While advertisers have not been able to use emojis in AdWords ads for some time now, it seems there is another eyecatching way an advertiser can play with the look of their ads – this time by using strikethrough text.
Here is how it appears in the search results. First, as it appears in the title of an AdWords ad:
And here is how it appears within the ad copy description:
This isn’t done using a true strikethrough, such as what would be displayed if it was using <strike> or the CSS text-decoration:line-through. Instead, it uses unicode to display unicode characters as if they were regular characters with a strikethrough. This is why the “m”, for example, looks a little off and not with a line completely through it.
Which brings up the question, is this allowed? It depends on how you interpret the AdWords policies. From the policies (emphasis mine):
In order to provide a quality user experience, Google requires that all promotions meet high professional and editorial standards. We only allow promotions that are clear, professional in appearance, and that lead users to content that is relevant, useful, and easy to interact with.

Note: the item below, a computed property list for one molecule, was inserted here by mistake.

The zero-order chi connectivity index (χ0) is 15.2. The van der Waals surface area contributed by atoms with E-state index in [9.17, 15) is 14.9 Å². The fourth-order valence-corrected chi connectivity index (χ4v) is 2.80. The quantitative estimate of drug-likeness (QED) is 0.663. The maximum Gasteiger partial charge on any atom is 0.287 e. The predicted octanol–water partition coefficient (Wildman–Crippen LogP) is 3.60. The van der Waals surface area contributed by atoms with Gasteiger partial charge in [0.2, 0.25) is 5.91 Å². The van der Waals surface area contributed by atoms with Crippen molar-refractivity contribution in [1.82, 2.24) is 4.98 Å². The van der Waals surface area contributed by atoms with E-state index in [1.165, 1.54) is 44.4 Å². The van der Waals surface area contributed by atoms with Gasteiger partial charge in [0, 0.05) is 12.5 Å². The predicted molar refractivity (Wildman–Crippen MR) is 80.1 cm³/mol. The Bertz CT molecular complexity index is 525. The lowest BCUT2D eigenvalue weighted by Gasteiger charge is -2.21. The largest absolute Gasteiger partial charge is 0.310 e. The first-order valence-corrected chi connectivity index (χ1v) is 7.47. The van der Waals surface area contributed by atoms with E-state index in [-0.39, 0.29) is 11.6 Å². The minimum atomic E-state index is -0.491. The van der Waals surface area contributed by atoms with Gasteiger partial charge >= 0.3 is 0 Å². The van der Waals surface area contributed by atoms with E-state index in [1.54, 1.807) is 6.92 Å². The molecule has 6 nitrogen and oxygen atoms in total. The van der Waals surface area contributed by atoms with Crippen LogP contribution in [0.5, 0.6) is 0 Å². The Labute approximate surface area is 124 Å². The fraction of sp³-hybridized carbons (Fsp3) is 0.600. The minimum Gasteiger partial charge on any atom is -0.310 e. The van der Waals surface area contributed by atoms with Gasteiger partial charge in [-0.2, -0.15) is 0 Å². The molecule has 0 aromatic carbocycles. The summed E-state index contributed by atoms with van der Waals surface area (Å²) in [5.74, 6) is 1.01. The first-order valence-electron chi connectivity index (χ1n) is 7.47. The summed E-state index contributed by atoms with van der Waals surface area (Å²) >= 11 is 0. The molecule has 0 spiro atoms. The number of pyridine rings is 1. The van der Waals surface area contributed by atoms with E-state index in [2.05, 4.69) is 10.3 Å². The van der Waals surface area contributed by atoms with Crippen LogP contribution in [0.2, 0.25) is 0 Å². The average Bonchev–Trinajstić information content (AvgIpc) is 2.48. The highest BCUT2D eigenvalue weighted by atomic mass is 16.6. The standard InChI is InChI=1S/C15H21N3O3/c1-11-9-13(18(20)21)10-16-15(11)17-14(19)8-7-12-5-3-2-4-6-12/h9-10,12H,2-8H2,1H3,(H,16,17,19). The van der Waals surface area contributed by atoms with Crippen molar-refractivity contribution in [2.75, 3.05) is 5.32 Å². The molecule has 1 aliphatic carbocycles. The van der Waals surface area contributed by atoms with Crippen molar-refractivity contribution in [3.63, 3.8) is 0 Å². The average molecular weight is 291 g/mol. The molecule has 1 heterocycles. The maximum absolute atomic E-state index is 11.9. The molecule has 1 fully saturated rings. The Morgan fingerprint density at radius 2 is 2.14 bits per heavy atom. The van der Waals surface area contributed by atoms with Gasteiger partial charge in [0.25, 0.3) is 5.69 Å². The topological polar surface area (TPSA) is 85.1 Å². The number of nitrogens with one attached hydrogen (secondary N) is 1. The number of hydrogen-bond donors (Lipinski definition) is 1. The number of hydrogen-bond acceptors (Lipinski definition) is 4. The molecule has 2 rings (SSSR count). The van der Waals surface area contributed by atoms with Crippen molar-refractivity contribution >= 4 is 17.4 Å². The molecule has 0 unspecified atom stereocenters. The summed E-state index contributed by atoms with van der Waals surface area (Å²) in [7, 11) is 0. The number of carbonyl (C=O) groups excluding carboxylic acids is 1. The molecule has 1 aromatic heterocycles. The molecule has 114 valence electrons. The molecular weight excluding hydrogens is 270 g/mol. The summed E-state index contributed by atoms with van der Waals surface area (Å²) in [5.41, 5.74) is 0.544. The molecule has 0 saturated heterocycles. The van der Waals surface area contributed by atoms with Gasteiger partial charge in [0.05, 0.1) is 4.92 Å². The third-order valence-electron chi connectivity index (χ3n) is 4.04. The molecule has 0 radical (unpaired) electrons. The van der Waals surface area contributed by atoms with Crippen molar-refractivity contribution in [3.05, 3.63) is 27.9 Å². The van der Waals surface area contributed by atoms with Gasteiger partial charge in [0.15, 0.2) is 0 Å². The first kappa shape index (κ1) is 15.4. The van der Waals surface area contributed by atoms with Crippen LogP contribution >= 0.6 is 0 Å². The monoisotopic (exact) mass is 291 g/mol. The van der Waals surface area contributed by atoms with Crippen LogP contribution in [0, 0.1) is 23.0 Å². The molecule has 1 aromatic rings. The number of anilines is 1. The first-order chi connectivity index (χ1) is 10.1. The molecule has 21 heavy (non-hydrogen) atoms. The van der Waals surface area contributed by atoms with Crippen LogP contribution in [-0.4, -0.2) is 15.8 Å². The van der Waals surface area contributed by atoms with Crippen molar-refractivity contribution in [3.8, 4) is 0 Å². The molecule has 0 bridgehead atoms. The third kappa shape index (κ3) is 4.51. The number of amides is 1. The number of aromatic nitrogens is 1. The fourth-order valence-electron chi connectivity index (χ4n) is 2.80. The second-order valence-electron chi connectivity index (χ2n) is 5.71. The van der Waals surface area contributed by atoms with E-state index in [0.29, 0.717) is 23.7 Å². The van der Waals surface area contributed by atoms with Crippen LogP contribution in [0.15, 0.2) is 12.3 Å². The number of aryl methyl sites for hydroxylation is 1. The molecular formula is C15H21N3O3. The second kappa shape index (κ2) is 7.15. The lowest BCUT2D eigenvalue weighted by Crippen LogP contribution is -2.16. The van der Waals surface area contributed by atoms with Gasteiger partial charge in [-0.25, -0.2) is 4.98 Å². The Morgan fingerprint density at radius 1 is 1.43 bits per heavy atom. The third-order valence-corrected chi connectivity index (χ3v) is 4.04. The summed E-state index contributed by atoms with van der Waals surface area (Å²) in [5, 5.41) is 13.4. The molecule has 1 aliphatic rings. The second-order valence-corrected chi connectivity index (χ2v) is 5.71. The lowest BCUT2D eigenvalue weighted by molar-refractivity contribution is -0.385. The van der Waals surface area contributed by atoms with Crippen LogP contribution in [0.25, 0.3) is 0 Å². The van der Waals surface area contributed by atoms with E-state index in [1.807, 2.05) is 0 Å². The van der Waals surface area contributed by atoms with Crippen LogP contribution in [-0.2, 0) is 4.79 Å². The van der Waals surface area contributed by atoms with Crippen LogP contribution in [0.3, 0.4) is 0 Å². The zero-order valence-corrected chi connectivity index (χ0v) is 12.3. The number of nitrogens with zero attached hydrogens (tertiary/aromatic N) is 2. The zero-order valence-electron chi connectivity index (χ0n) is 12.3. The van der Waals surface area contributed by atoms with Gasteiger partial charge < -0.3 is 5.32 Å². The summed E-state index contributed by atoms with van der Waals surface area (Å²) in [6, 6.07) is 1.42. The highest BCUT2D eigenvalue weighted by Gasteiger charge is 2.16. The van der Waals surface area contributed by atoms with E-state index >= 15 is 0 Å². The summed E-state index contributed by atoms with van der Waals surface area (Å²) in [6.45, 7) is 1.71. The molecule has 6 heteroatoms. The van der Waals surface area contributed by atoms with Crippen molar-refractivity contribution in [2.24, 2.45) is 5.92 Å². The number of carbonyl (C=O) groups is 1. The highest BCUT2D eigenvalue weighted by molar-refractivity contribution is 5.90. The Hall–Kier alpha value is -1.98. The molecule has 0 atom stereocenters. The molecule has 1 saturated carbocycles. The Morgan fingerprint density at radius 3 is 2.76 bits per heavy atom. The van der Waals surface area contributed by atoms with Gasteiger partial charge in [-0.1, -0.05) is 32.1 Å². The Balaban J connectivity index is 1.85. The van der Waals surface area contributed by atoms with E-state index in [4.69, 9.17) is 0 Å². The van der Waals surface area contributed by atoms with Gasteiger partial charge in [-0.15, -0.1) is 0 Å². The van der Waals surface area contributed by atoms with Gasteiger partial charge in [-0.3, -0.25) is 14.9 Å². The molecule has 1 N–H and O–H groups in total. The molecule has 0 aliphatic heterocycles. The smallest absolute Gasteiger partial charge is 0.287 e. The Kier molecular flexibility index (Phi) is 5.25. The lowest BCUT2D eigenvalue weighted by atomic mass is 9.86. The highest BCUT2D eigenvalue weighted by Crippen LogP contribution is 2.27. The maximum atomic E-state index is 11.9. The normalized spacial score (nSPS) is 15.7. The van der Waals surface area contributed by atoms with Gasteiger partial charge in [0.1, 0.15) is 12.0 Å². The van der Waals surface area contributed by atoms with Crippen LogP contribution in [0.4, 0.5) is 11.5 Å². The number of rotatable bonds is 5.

Examples of promotions that don’t meet these editorial and professional requirements:
- overly generic ads that contain vague phrases such as “Buy products here”
- gimmicky use of words, numbers, letters, punctuation, or symbols such as FREE, f-r-e-e, and F₹€€!!
It could definitely be considered gimmicky, but on the other hand, some might just see it as creative use of text.
For those wanting to try it, there are many unicode generators for strikethrough text. That said, it could be a grey area on whether it is allowed or not, but clearly, these ads did make it through the approval process. That said, it did also get this ad through approvals, with “car sales” as a single word.
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